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Monday, March 06, 2017

19 February 2017--7th Sunday in Ordinary Time

The phrase “dignity of the human person” is one of the fundamental teachings in Catholic Social Teaching. Its basis in the phrase from Genesis that we are made in the “image and likeness of God”. These concepts are explained and expanded by today's readings. First, I'll do a little word play with a key phrase from each of the readings before giving a reflection on the readings themselves.
In today's reading from Leviticus, we are told “Be holy, for I, the LORD, your God, am holy.” Now the Hebrew word qadosh or qadesh translated here as “holy” also means “set apart” or “a sanctuary.” So one could interpret this verse as saying “be a sanctuary as your God is a sanctuary.” 

In the second reading Paul asks, “Do you not know that you are the temple of God and that the Spirit of God dwells in you?” The Greek word naos refers to Jewish Temple proper, that is, the sanctuary, the place where God dwells and manifests. So this could be interpreted as “Do you now know that you are a sanctuary, where God dwells and is revealed.”

Be perfect, just as your heavenly Father is perfect," the gospel tells us. Telios, translated here as perfect, also means complete or whole. In other words “be whole just as God is whole.” The wholeness and completeness of God is unity, harmony and union.

To summarize this wordplay, since we are all made in the image and likeness of God, each one of us is a sanctuary where God dwells and is revealed. The First reading tells us that we may have to correct one another when we go astray but we are not to hate or harbour revenge on one another, that we are to love our neighbour as ourselves.

The Second Reading from 1st Corinthians follows in a similar vein and warns us against destroying God's sanctuaries, that is, each other. Such destruction manifests itself in all forms of injustice. In his book, Globalization, Spirituality and Justice, Daniel Groody attributes the prevalence of injustice to what he calls, money-theism. He writes,

In large part, the root cause of global injustice is anchored in a fundamental theological and anthropological error that has been referred to today as “money-theism.” Money-theism deals with the idolization of capital, expressed as the worship of the gods of the marketplace, and is often practiced through the rituals of the stock market and the liturgies of global capitalism. In this system people are measured in terms of their net worth, accumulated possessions, and incomes rather than their human worth, the quality of their character, and their spiritual depth. The value and worth of human beings have become more and more reduced to a “market fundamentalism,” were the market alone defines what it means to be human.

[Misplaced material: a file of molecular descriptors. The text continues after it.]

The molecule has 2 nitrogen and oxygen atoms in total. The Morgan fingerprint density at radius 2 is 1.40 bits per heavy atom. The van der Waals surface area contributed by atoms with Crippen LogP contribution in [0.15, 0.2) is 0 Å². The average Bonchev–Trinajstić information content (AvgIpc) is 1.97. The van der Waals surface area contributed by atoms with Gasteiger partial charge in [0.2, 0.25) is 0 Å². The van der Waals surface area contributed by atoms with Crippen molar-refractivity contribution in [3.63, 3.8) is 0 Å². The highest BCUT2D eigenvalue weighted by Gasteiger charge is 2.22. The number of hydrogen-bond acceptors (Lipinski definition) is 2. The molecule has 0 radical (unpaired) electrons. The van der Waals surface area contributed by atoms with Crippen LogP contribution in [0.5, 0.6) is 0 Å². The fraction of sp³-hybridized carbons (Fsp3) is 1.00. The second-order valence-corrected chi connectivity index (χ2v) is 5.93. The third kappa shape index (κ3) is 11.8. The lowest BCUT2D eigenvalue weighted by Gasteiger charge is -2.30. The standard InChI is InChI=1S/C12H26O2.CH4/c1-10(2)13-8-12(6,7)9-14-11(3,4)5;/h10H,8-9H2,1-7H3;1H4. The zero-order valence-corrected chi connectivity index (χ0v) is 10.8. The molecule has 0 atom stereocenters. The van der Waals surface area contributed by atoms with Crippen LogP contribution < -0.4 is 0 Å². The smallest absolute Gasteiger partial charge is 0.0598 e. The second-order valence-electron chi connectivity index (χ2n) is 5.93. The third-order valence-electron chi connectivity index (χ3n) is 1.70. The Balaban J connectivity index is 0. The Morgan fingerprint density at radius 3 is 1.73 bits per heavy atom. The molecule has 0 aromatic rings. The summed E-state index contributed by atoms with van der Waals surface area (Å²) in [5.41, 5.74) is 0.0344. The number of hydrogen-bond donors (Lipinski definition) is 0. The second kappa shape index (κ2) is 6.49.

But the Paul tells us that “the wisdom of this world is foolishness in the eyes of God.” Gracefully, more and more people are beginning to realize that this desire for more and more and the taking of more and more—from people and more and more from the Earth—must stop. Gracefully also, across religious lines more and more people are beginning to realize that we all belong and to realize our inter-connectedness.

Just in case the people in Jesus' audience, including us, didn't get the message, in today's gospel Jesus makes it clear that it is not only our friends who carry God within them. Our enemies also have God dwelling within them. Bringing it closer to home, G. K. Chesterton says : "We are commanded to love our neighbors and our enemies; they are generally the same people." This is very true for all of us. It is very easy for us to love, in theory, all rich people or all politicians—even Trump and Trudeau, we'll never come in contact with them. They'll never leave dirty dishes in our sink. But it is our neighbors, our friends and acquaintances, those who know our vulnerabilities that can hurt us and thus become our enemies. But Jesus is telling us not to return hurt for hurt.

Jesus is reminding us that each and every one of us is a sanctuary. God is present in every person, regardless of their race, nation, sex, origin, affectional orientation, culture, economic standing, religion or lack thereof. Catholic social teaching asserts that we must love, honour and respect all human beings because within every person is both a reflection of God and a mirror of ourselves. “Be whole just as God is whole” so that by our unity, harmony and union in our diversity, we image the wholeness and completeness of God. Namaste, the Spirit within me honours the Spirit within you.

Please share your thoughts?

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